Sixth Illegal Immigrant Arrested In Montgomery County For Sexual Abuse

Montgomery County Police

Amber Athey Podcast Columnist
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A sixth illegal immigrant was arrested in Montgomery County, Maryland, this month for sex crimes; this time, a Salvadoran national accused of molesting a 12-year-old girl and her younger brother.

Nestor Lopez-Guzman, 21, was arrested by Montgomery County Police on Aug. 18. A friend of the 12-year-old victim told a school counselor that her friend had been molested by Lopez-Guzman, according to the police report. The victim then confirmed that the abuse had been occurring over the past six months. Lopez-Guzman also confessed to touching the “private parts” of the victim’s brother, but insisted it was a cultural joke in El Salvador used to make fun of men.

Immigration and Customs Enforcement (ICE) issued a detainer against Lopez-Guzman after his arrest and took him into custody on Aug. 20. He was then released after posting immigration bond on Aug. 21 and is awaiting trial for his alleged crimes.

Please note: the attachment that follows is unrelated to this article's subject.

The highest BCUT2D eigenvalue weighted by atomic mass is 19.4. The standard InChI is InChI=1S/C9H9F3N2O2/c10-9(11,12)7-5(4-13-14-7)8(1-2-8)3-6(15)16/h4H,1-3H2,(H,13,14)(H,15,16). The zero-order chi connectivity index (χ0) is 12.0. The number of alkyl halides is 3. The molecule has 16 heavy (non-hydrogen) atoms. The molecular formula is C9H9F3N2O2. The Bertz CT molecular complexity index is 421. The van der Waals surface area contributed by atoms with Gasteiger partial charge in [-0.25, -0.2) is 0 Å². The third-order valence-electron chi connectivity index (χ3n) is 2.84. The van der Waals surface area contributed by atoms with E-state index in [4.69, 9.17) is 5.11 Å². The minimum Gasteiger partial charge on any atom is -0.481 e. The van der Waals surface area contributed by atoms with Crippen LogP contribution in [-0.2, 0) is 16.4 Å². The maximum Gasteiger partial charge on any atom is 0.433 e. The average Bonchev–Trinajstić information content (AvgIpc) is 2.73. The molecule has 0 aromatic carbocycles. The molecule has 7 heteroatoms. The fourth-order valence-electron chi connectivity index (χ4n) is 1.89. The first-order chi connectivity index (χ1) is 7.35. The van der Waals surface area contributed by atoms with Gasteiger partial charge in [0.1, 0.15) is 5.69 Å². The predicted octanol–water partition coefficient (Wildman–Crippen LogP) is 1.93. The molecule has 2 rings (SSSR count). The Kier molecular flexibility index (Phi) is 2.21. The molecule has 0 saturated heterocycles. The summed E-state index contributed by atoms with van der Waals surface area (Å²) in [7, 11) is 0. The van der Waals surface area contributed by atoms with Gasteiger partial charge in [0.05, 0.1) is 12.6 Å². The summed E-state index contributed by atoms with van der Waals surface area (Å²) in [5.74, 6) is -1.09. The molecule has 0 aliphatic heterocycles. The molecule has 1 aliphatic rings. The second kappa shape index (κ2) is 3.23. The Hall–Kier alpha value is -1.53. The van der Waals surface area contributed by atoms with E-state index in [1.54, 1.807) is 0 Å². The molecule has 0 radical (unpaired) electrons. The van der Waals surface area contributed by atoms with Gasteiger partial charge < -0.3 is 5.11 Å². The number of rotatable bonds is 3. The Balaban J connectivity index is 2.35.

Five other illegal immigrants have been arrested in Montgomery County, Maryland, since July 25 on sex crime-related charges. On Aug. 14, for example, ICE issued a detainer against Salvadoran national Nelson Reyes-Medrano, who is accused of raping a 16-year-old girl at knifepoint. In another case in the last month, two illegal immigrants were charged with repeatedly raping an 11-year-old. (RELATED: Just 20 Miles From White House, Illegal Immigrant Rape Cases Keep Piling Up)

Montgomery County Executive Marc Elrich recently signed an executive order that prevents ICE from entering jails to detain illegal immigrants and allows very limited cooperation between county police and immigration enforcers. Under the order, police cannot hold an illegal immigrant beyond their normal release date, even if ICE has issued a detainer asking for an additional 48 hours to take custody of the individual.

Elrich claims his order protects due process for illegal immigrants by refusing detainer requests without a judge’s signature, but immigration experts told the Daily Caller News Foundation that under the Immigration and Nationality Act, ICE does not need a judge’s signature to issue an administrative warrant.

“The public has been misled to believe that certain judges have the authority to sign a warrant for civil immigration violations — but no such judicial authority exists,” ICE said in a statement. “This idea is a myth created by those who either oppose immigration enforcement efforts, are misinformed, or who do not understand how the immigration system works.”